Posted on October 8th, 2015 by David Laidlaw

The “Sharing Economy” is a new phrase for very long-standing types of transactions. Investopedia defines the phrase as “an economic model in which individuals are able to borrow or rent assets owned by someone else.” The Sharing Economy is a bit of a misnomer since sellers are renting their assets or services in return for payment rather than freely ‘sharing’ their resources with others. Uber is the most successful example of a company in this space. Uber allows individuals to hail rides from their mobile phones. This service adds a tremendous amount of convenience since it is much easier to get a ride when necessary and the cost of the trip is estimated beforehand. The cost estimates increase the trust
accorded to the service since riders are less likely to be subject to price-gouging by unscrupulous cabbies.

Aside from the vision necessary to create such a business, Uber and businesses in the sharing economy would not have developed without a number of technological advances. Mobile phones with GPS signals enable riders and drivers to connect without problems. Additionally, tremendous computing power is necessary to match customers with drivers throughout the world. The service also requires high speed wireless networks distributed throughout cities and suburbs.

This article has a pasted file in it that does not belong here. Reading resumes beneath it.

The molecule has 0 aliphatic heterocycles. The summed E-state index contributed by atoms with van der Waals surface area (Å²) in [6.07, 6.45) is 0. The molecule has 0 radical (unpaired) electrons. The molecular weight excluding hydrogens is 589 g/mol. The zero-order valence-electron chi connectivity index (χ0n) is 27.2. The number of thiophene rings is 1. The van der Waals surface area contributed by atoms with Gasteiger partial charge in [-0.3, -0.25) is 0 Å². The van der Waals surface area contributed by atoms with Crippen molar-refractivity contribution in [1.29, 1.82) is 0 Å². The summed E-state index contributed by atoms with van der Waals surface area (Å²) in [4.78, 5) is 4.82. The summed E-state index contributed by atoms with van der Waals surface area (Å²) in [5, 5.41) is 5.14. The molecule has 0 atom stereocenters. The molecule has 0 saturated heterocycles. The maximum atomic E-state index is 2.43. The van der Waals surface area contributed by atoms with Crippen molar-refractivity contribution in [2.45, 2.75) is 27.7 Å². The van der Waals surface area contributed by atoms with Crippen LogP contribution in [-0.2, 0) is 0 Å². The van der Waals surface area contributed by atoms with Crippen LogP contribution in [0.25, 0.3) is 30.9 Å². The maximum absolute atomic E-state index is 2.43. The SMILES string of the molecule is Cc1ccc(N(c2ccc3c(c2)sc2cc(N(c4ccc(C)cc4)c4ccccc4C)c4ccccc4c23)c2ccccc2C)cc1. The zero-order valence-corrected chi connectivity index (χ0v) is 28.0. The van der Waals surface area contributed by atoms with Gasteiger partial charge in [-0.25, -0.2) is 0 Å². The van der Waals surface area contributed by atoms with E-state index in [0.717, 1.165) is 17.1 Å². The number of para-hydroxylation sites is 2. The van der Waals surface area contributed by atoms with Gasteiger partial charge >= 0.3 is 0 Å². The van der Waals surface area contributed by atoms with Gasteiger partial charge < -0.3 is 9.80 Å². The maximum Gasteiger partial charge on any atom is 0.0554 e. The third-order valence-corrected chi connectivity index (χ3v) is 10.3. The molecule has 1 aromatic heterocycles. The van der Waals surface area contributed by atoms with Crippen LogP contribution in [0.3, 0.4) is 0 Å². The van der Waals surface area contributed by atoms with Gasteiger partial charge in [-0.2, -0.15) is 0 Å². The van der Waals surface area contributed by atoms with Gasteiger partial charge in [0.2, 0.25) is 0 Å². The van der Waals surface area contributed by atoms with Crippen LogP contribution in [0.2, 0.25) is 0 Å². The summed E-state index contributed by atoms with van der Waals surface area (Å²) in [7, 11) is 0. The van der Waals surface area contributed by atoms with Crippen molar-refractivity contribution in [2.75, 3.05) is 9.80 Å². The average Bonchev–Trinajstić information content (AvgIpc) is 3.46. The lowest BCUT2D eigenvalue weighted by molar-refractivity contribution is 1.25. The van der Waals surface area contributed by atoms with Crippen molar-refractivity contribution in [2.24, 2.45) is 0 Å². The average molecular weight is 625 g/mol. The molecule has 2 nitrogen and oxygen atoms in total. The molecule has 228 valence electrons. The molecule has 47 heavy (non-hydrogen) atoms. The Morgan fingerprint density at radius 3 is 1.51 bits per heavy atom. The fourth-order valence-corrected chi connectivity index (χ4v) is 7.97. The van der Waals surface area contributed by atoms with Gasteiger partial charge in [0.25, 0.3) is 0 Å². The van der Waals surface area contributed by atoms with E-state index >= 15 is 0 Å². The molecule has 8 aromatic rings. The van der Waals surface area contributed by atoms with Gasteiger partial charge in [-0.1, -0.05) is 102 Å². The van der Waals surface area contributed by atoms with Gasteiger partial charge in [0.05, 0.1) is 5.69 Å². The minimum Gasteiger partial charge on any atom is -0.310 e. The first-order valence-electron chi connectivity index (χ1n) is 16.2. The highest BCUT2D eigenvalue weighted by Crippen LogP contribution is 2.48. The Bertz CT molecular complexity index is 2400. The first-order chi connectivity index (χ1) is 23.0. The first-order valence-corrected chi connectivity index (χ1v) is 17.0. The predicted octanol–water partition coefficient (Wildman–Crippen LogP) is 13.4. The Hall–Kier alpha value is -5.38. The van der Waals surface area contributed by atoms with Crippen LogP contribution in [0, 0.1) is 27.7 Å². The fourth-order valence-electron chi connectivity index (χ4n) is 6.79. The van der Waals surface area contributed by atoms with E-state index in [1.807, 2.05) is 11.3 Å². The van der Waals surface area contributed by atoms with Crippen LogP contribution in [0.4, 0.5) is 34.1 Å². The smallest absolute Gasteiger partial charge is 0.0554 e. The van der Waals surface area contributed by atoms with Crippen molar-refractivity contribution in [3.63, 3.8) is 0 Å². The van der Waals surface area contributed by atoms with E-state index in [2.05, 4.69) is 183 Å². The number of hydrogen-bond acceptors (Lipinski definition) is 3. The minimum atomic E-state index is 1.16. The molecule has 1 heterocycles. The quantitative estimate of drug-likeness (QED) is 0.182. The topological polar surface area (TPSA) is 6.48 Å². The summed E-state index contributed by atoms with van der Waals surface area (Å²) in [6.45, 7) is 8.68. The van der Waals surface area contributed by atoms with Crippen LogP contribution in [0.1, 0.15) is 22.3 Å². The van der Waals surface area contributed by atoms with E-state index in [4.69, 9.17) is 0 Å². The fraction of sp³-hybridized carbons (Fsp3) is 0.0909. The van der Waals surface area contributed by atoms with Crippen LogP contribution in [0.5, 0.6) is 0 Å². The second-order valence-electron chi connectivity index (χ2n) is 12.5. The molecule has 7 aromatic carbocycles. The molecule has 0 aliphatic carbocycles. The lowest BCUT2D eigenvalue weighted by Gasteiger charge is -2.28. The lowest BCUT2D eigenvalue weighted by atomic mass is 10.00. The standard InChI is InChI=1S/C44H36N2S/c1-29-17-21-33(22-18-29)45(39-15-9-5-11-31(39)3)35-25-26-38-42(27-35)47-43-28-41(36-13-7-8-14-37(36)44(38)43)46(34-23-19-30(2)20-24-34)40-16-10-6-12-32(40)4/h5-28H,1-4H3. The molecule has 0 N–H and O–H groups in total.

Services such as Uber are incredibly disruptive to traditional business models such as taxi services that compete for the same users. Why would anyone wait for an extended period for a cab with its typical inadequacies when it’s possible to get an Uber driver within minutes? Similar disruption is taking place in the hotel industry due to the challenge presented by companies such as AirBnB. AirBnb provides a platform for individuals to rent their homes or apartments to strangers. Renters and guests are rated
so that both parties are comfortable with the arrangements. Hotel chains such as Hilton and Starwood are no longer able to raise rates without consideration for the competition from AirBnB and

Traditional businesses and governments are fighting back. France is bringing criminal charges against Uber’s two top executives in Paris for operating a taxi service that relies on drivers who do not
have professional licenses. We assume that accommodations will eventually be reached since the demand for these services is greater than the ultimate power of the entrenched interests.

The presence of these companies creates risks to existing business models. During our research process, we now investigate whether a particular investment could be subject to competitive threats from sharing-based enterprises. On the other hand, opportunities may arise from companies in this space. Uber, which is still private, has been estimated to have been valued at roughly $50 billion. While
we would be hard pressed to pay this much for a company that is only expected to generate $2 billion in revenue in 2015, other companies may be more reasonably valued.